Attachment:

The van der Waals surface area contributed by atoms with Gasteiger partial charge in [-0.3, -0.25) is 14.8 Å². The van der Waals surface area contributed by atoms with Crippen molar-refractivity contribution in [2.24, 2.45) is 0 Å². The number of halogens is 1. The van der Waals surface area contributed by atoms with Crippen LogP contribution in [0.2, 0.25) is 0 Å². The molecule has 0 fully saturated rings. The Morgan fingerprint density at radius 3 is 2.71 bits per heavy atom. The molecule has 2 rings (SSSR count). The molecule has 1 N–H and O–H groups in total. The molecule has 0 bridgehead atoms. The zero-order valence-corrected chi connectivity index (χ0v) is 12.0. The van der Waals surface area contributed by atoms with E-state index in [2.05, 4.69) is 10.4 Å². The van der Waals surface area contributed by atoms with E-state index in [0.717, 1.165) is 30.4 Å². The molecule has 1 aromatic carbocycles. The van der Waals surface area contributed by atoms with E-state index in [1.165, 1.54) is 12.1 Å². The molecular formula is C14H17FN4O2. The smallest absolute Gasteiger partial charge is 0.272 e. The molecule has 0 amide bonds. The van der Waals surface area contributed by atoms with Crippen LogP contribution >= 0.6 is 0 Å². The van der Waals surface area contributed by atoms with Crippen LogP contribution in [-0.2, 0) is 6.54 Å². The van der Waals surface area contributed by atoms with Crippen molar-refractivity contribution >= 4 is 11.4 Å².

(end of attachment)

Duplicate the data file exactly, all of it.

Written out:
The van der Waals surface area contributed by atoms with Gasteiger partial charge in [-0.3, -0.25) is 14.8 Å². The van der Waals surface area contributed by atoms with Crippen molar-refractivity contribution in [2.24, 2.45) is 0 Å². The number of halogens is 1. The van der Waals surface area contributed by atoms with Crippen LogP contribution in [0.2, 0.25) is 0 Å². The molecule has 0 fully saturated rings. The Morgan fingerprint density at radius 3 is 2.71 bits per heavy atom. The molecule has 2 rings (SSSR count). The molecule has 1 N–H and O–H groups in total. The molecule has 0 bridgehead atoms. The zero-order valence-corrected chi connectivity index (χ0v) is 12.0. The van der Waals surface area contributed by atoms with E-state index in [2.05, 4.69) is 10.4 Å². The van der Waals surface area contributed by atoms with E-state index in [0.717, 1.165) is 30.4 Å². The molecule has 1 aromatic carbocycles. The van der Waals surface area contributed by atoms with E-state index in [1.165, 1.54) is 12.1 Å². The molecular formula is C14H17FN4O2. The smallest absolute Gasteiger partial charge is 0.272 e. The molecule has 0 amide bonds. The van der Waals surface area contributed by atoms with Crippen LogP contribution >= 0.6 is 0 Å². The van der Waals surface area contributed by atoms with Crippen LogP contribution in [-0.2, 0) is 6.54 Å². The van der Waals surface area contributed by atoms with Crippen molar-refractivity contribution >= 4 is 11.4 Å².